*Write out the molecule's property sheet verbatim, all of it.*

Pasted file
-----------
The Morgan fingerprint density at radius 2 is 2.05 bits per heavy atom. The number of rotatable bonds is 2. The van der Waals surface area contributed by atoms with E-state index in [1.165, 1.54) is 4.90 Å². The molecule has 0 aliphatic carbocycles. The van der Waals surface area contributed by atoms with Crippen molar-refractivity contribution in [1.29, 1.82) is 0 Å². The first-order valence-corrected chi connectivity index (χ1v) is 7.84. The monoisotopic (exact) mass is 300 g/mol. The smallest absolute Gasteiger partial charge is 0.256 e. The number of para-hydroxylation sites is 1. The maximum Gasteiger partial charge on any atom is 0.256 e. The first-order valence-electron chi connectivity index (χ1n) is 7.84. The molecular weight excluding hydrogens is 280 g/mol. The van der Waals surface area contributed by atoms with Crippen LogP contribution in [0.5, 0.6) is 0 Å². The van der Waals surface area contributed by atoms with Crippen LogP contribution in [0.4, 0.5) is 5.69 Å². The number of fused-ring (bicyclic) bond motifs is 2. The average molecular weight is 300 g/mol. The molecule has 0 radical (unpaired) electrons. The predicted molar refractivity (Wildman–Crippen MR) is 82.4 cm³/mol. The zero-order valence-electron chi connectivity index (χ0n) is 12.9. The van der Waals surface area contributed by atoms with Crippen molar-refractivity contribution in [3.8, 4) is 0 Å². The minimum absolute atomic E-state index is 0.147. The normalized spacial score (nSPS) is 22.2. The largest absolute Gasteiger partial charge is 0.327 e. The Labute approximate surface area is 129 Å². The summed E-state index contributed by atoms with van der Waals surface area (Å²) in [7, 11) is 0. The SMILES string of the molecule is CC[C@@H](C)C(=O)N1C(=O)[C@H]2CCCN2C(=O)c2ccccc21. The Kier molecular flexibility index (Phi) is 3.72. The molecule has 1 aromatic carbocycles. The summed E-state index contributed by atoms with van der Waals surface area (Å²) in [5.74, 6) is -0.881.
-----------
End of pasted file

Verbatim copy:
The Morgan fingerprint density at radius 2 is 2.05 bits per heavy atom. The number of rotatable bonds is 2. The van der Waals surface area contributed by atoms with E-state index in [1.165, 1.54) is 4.90 Å². The molecule has 0 aliphatic carbocycles. The van der Waals surface area contributed by atoms with Crippen molar-refractivity contribution in [1.29, 1.82) is 0 Å². The first-order valence-corrected chi connectivity index (χ1v) is 7.84. The monoisotopic (exact) mass is 300 g/mol. The smallest absolute Gasteiger partial charge is 0.256 e. The number of para-hydroxylation sites is 1. The maximum Gasteiger partial charge on any atom is 0.256 e. The first-order valence-electron chi connectivity index (χ1n) is 7.84. The molecular weight excluding hydrogens is 280 g/mol. The van der Waals surface area contributed by atoms with Crippen LogP contribution in [0.5, 0.6) is 0 Å². The van der Waals surface area contributed by atoms with Crippen LogP contribution in [0.4, 0.5) is 5.69 Å². The number of fused-ring (bicyclic) bond motifs is 2. The average molecular weight is 300 g/mol. The molecule has 0 radical (unpaired) electrons. The predicted molar refractivity (Wildman–Crippen MR) is 82.4 cm³/mol. The zero-order valence-electron chi connectivity index (χ0n) is 12.9. The van der Waals surface area contributed by atoms with Crippen molar-refractivity contribution in [3.8, 4) is 0 Å². The minimum absolute atomic E-state index is 0.147. The normalized spacial score (nSPS) is 22.2. The largest absolute Gasteiger partial charge is 0.327 e. The Labute approximate surface area is 129 Å². The summed E-state index contributed by atoms with van der Waals surface area (Å²) in [7, 11) is 0. The SMILES string of the molecule is CC[C@@H](C)C(=O)N1C(=O)[C@H]2CCCN2C(=O)c2ccccc21. The Kier molecular flexibility index (Phi) is 3.72. The molecule has 1 aromatic carbocycles. The summed E-state index contributed by atoms with van der Waals surface area (Å²) in [5.74, 6) is -0.881.